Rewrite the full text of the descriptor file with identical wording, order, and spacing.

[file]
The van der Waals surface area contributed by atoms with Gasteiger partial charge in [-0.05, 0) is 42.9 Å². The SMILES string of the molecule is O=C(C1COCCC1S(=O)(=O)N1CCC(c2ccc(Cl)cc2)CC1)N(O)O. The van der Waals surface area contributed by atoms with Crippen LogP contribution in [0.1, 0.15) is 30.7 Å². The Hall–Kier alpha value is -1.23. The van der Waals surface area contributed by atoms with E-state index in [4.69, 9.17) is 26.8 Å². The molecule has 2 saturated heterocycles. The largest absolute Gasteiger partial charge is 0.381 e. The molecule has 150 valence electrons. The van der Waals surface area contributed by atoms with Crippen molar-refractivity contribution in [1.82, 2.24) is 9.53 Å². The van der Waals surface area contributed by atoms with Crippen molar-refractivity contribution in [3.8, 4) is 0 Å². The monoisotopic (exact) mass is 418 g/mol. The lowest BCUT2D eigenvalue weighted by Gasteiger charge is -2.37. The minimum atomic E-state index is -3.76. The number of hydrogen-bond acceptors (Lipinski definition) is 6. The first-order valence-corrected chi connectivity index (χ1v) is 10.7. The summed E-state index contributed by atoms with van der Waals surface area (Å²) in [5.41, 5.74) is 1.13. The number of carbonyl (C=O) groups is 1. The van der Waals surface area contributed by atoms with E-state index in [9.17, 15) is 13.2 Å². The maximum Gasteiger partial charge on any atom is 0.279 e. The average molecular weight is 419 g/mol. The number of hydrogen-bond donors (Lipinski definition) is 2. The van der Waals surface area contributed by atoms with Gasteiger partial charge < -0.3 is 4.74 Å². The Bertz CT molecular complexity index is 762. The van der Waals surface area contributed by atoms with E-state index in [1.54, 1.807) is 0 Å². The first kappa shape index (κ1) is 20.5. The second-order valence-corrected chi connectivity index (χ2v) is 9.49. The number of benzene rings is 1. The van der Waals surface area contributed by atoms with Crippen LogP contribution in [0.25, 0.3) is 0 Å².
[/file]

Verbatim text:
The van der Waals surface area contributed by atoms with Gasteiger partial charge in [-0.05, 0) is 42.9 Å². The SMILES string of the molecule is O=C(C1COCCC1S(=O)(=O)N1CCC(c2ccc(Cl)cc2)CC1)N(O)O. The van der Waals surface area contributed by atoms with Crippen LogP contribution in [0.1, 0.15) is 30.7 Å². The Hall–Kier alpha value is -1.23. The van der Waals surface area contributed by atoms with E-state index in [4.69, 9.17) is 26.8 Å². The molecule has 2 saturated heterocycles. The largest absolute Gasteiger partial charge is 0.381 e. The molecule has 150 valence electrons. The van der Waals surface area contributed by atoms with Crippen molar-refractivity contribution in [1.82, 2.24) is 9.53 Å². The van der Waals surface area contributed by atoms with Crippen molar-refractivity contribution in [3.8, 4) is 0 Å². The monoisotopic (exact) mass is 418 g/mol. The lowest BCUT2D eigenvalue weighted by Gasteiger charge is -2.37. The minimum atomic E-state index is -3.76. The number of hydrogen-bond acceptors (Lipinski definition) is 6. The first-order valence-corrected chi connectivity index (χ1v) is 10.7. The summed E-state index contributed by atoms with van der Waals surface area (Å²) in [5.41, 5.74) is 1.13. The number of carbonyl (C=O) groups is 1. The van der Waals surface area contributed by atoms with E-state index in [9.17, 15) is 13.2 Å². The maximum Gasteiger partial charge on any atom is 0.279 e. The average molecular weight is 419 g/mol. The number of hydrogen-bond donors (Lipinski definition) is 2. The van der Waals surface area contributed by atoms with Gasteiger partial charge < -0.3 is 4.74 Å². The Bertz CT molecular complexity index is 762. The van der Waals surface area contributed by atoms with E-state index in [1.54, 1.807) is 0 Å². The first kappa shape index (κ1) is 20.5. The second-order valence-corrected chi connectivity index (χ2v) is 9.49. The number of benzene rings is 1. The van der Waals surface area contributed by atoms with Crippen LogP contribution in [0.25, 0.3) is 0 Å².